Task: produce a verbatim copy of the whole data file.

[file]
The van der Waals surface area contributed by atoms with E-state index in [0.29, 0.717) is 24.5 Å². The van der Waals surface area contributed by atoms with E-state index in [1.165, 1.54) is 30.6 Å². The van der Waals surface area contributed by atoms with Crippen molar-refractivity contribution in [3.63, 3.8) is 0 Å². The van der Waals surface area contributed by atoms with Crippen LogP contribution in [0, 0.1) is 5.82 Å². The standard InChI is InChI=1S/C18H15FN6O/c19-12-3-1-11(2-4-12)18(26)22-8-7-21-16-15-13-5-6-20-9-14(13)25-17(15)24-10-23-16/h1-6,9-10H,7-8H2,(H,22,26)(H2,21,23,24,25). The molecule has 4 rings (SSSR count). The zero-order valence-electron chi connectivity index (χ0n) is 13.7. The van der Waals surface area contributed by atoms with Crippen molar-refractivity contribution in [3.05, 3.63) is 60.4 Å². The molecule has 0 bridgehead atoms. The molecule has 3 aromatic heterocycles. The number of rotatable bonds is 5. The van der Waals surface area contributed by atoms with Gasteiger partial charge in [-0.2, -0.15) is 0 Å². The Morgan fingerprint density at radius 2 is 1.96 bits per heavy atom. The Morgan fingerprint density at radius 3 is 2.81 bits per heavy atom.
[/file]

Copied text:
The van der Waals surface area contributed by atoms with E-state index in [0.29, 0.717) is 24.5 Å². The van der Waals surface area contributed by atoms with E-state index in [1.165, 1.54) is 30.6 Å². The van der Waals surface area contributed by atoms with Crippen molar-refractivity contribution in [3.63, 3.8) is 0 Å². The van der Waals surface area contributed by atoms with Crippen LogP contribution in [0, 0.1) is 5.82 Å². The standard InChI is InChI=1S/C18H15FN6O/c19-12-3-1-11(2-4-12)18(26)22-8-7-21-16-15-13-5-6-20-9-14(13)25-17(15)24-10-23-16/h1-6,9-10H,7-8H2,(H,22,26)(H2,21,23,24,25). The molecule has 4 rings (SSSR count). The zero-order valence-electron chi connectivity index (χ0n) is 13.7. The van der Waals surface area contributed by atoms with Crippen molar-refractivity contribution in [3.05, 3.63) is 60.4 Å². The molecule has 0 bridgehead atoms. The molecule has 3 aromatic heterocycles. The number of rotatable bonds is 5. The van der Waals surface area contributed by atoms with Gasteiger partial charge in [-0.2, -0.15) is 0 Å². The Morgan fingerprint density at radius 2 is 1.96 bits per heavy atom. The Morgan fingerprint density at radius 3 is 2.81 bits per heavy atom.